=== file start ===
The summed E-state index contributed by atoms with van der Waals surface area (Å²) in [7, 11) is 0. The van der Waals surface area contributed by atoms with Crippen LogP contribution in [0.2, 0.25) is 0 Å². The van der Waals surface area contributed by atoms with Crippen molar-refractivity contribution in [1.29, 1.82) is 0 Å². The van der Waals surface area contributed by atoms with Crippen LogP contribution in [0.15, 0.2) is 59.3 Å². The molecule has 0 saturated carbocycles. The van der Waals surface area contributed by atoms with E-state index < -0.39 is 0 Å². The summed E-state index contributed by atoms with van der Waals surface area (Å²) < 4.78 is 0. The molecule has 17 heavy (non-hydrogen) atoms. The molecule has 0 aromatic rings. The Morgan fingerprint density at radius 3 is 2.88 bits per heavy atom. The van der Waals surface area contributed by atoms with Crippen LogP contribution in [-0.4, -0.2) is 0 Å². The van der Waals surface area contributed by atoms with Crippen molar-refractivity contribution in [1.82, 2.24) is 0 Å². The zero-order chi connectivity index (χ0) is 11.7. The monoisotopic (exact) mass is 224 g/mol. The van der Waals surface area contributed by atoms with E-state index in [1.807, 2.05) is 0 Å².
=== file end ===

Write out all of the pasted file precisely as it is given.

The summed E-state index contributed by atoms with van der Waals surface area (Å²) in [7, 11) is 0. The van der Waals surface area contributed by atoms with Crippen LogP contribution in [0.2, 0.25) is 0 Å². The van der Waals surface area contributed by atoms with Crippen molar-refractivity contribution in [1.29, 1.82) is 0 Å². The van der Waals surface area contributed by atoms with Crippen LogP contribution in [0.15, 0.2) is 59.3 Å². The molecule has 0 saturated carbocycles. The van der Waals surface area contributed by atoms with E-state index < -0.39 is 0 Å². The summed E-state index contributed by atoms with van der Waals surface area (Å²) < 4.78 is 0. The molecule has 17 heavy (non-hydrogen) atoms. The molecule has 0 aromatic rings. The Morgan fingerprint density at radius 3 is 2.88 bits per heavy atom. The van der Waals surface area contributed by atoms with Crippen LogP contribution in [-0.4, -0.2) is 0 Å². The van der Waals surface area contributed by atoms with Crippen molar-refractivity contribution in [1.82, 2.24) is 0 Å². The zero-order chi connectivity index (χ0) is 11.7. The monoisotopic (exact) mass is 224 g/mol. The van der Waals surface area contributed by atoms with E-state index in [1.807, 2.05) is 0 Å².